Oh dear, where to start…
I went with little expectations to this show in terms of content, but was expecting it to be of a similar calibre to last years work which was exceptional. Because the photographer’s gallery at Ramilies Street is currently being renovated, the show is temporarily at Ambika P3 gallery just beside Baker Street. The space is a bit unusual – I think it used to be a concrete testing facility – but don’t quote me on that. Upshot is, it’s quite industrial in feel which might gel well with Thomas Demand’s work but not so well with the others in the show.
As you enter the show, a large scale image by Thomas Demand hits you front and centre and is installed as if on a large stage which complements the work nicely but strikes me as a bit odd as it’s the only one that has this degree of curation. It would have been nice to see a little more of his work in the show. If I remember rightly this was the only piece.
Roe Etheridge’s work trumpets it’s eclectic nature and the fact that there’s a mix of commercial work and personal work but leaves you with a patchy feeling as if it’s neither here nor there, a bit random but not in a good way, yet I have to say that personally I liked his work the best as it genre hops and leaves you a little perplexed but in a fun way.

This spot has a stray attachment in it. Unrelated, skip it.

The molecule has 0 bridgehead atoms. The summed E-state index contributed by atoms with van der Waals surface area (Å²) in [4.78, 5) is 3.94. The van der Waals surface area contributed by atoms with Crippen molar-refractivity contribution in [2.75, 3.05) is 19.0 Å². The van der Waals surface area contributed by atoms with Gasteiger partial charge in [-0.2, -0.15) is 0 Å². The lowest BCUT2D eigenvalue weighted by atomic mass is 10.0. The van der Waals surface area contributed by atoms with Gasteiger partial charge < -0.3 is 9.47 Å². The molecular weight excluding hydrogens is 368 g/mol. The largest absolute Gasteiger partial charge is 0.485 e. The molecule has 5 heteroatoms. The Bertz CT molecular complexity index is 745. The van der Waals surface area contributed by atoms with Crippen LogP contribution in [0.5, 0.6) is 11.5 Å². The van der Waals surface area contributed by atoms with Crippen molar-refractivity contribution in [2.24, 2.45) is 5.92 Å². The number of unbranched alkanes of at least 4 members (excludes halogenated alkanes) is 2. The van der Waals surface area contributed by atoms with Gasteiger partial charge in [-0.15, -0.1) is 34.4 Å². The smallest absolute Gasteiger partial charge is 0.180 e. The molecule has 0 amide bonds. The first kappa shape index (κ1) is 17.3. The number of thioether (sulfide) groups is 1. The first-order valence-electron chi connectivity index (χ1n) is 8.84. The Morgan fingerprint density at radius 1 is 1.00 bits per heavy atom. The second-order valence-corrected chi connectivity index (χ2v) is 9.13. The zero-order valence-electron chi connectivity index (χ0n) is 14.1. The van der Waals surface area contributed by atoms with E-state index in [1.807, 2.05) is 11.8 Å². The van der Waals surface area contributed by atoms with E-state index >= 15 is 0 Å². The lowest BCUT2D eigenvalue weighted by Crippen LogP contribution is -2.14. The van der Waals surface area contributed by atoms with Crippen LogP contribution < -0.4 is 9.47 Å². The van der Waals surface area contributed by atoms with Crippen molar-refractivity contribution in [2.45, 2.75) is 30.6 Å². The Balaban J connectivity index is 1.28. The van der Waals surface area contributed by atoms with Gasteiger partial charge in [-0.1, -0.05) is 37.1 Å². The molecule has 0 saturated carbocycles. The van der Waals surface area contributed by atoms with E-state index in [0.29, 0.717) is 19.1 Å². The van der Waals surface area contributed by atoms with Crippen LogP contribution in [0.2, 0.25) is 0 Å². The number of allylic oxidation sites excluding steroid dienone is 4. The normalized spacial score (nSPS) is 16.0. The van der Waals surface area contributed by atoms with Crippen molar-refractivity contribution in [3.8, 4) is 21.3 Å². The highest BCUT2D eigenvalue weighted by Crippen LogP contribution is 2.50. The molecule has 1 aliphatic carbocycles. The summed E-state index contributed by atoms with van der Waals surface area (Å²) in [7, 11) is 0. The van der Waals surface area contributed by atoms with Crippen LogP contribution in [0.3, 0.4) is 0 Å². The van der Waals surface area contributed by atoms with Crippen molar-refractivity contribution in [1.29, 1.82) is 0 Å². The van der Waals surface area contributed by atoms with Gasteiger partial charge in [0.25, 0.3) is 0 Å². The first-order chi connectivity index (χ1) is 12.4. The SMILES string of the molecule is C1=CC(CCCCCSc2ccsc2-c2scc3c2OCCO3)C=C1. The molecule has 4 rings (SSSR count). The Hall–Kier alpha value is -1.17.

Elad Lassry, the work is a bit too dry for me. It screams CONCEPTUAL all over the place in a sort of wanky art school way with nothing to grasp hold of.
Jim Goldberg, individually the pictures are impressive but the way they are curated is a mess and leaves you not wanting to engage with it at all. One whole wall is nearly empty while Roe Etheridge and Elad Lassry’s work is cramped together into one confusing cube.
Overall I was very disappointed with the show and felt that if these are the photographers who’ve contributed the most to contemporary photography in the last year then it’s in a pretty poor state. But I know that not to be the case. It’s a selection panel’s bad taste and poorly curated to boot.
I know this work is supposed to make us question what photography is as a medium but intellectual games are boring to play when the images don’t seduce. They don’t need to be pretty but show them to us in a way that makes us want to look.
Maybe next year…